Elizabeth Eckford, one of the "Little Rock Nine," being followed… (Ruder Finn Arts )
White Christmases have been so rare in Little Rock, Ark., that you could almost count them on both hands since recordkeeping began in 1875. Hard winters, after all, visit this part of the South somewhat infrequently.
But in this city's history, white Christmas has sometimes held a figurative meaning.
This year, the white Christmas could be meteorological: According to the National Weather Service's Little Rock office, a storm gathering over the southern Plains could bring 1 to 3 inches of snow Tuesday. It would be part of a larger system that's expected to cut through Colorado and the lower Midwest on its way to the Northeast by the end of the week.
If the storm comes to pass it would be the first time since 1926 that snow has arrived here on Christmas Day and stayed on the ground. That year, Little Rock started its zoo, which at that point consisted of a wolf and a bear. The city also got its first skyscraper and radio station.
A real white Christmas typically meant leftover snow from earlier powerful storms, like in 2004, 1990 and 1963. A freak 10-inch snowfall three days before Christmas in 1963 meant 4 inches was still on the ground for the holiday.
But 1957 saw a "White Christmas" storm of a different kind.
That was the year of school desegregation and the Little Rock Nine, who had to be escorted into Central High School by the 101st Airborne after Arkansas' pro-segregation governor ordered state National Guard troops to block the students' entry.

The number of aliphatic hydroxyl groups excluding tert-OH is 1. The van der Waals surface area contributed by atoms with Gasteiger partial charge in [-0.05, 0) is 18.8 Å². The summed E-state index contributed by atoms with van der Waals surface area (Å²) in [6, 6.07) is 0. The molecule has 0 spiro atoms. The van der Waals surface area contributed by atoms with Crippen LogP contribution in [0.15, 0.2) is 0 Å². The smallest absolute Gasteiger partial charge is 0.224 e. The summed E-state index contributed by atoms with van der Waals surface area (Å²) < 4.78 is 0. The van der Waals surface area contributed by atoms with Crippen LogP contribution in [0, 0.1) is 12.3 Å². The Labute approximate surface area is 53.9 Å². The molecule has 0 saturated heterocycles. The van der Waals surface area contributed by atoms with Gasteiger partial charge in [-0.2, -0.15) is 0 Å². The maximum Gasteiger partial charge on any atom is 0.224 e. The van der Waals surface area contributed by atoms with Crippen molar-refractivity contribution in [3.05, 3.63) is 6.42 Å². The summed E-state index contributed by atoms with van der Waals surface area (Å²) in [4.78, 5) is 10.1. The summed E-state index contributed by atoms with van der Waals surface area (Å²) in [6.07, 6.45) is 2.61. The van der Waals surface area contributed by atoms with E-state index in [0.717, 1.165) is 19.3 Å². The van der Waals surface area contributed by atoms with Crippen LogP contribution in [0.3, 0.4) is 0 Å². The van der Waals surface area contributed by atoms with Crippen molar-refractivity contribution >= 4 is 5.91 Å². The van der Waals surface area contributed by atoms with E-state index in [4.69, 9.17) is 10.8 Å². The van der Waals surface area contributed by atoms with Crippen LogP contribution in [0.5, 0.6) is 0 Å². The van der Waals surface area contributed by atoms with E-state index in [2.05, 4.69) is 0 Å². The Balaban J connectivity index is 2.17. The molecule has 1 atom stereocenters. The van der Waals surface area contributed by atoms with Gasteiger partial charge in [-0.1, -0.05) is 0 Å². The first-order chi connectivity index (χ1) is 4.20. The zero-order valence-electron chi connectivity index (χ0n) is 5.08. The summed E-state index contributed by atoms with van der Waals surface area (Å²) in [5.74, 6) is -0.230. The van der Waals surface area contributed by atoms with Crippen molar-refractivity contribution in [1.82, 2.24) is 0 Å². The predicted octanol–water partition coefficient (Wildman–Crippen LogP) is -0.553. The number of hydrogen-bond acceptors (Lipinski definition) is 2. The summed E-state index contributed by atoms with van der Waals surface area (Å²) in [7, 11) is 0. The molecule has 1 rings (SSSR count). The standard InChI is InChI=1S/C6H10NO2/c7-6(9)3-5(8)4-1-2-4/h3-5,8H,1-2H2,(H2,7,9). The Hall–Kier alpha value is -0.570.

At the request of Little Rock's mayor, President Eisenhower sent federal troops.
"It will be a sad day for this country -- both at home and abroad -- if schoolchildren can safely attend their classes only under the protection of armed guards," Eisenhower said in a September 1957 statement that is recirculating in the days since the Sandy Hook Elementary School massacre in Connecticut.
There would be no snow for the holiday in 1957, and some segregationists were concerned there wouldn't be a "White Christmas" song either.
According to a December 1957 Associated Press report, rumors flourished that Central High School's principal had forbidden students to sing the Bing Crosby classic because a black student supposedly had complained. School officials denied the rumors.
1957 was also the Christmas season when some white Little Rock residents tried to boycott Arkansas Gazette advertisers, saying in a letter that the paper "has played a leading role in breaking down our segregation laws, destroying time-honored traditions that have made up our Southern way of life, and at last bringing upon the people of Little Rock the most insufferable outrage ever visited upon an American city."
All of which makes a snowstorm seem far less consequential.
Less than a week ago, one local TV station directed residents to see the Irving Berlin production at the local repertory theater instead if they really wanted to have a white Christmas.
"There's nothing quite like a white Christmas," a KTHV reporter wrote. "And while we won't actually have one here in Arkansas, you can still experience one at The Rep. "
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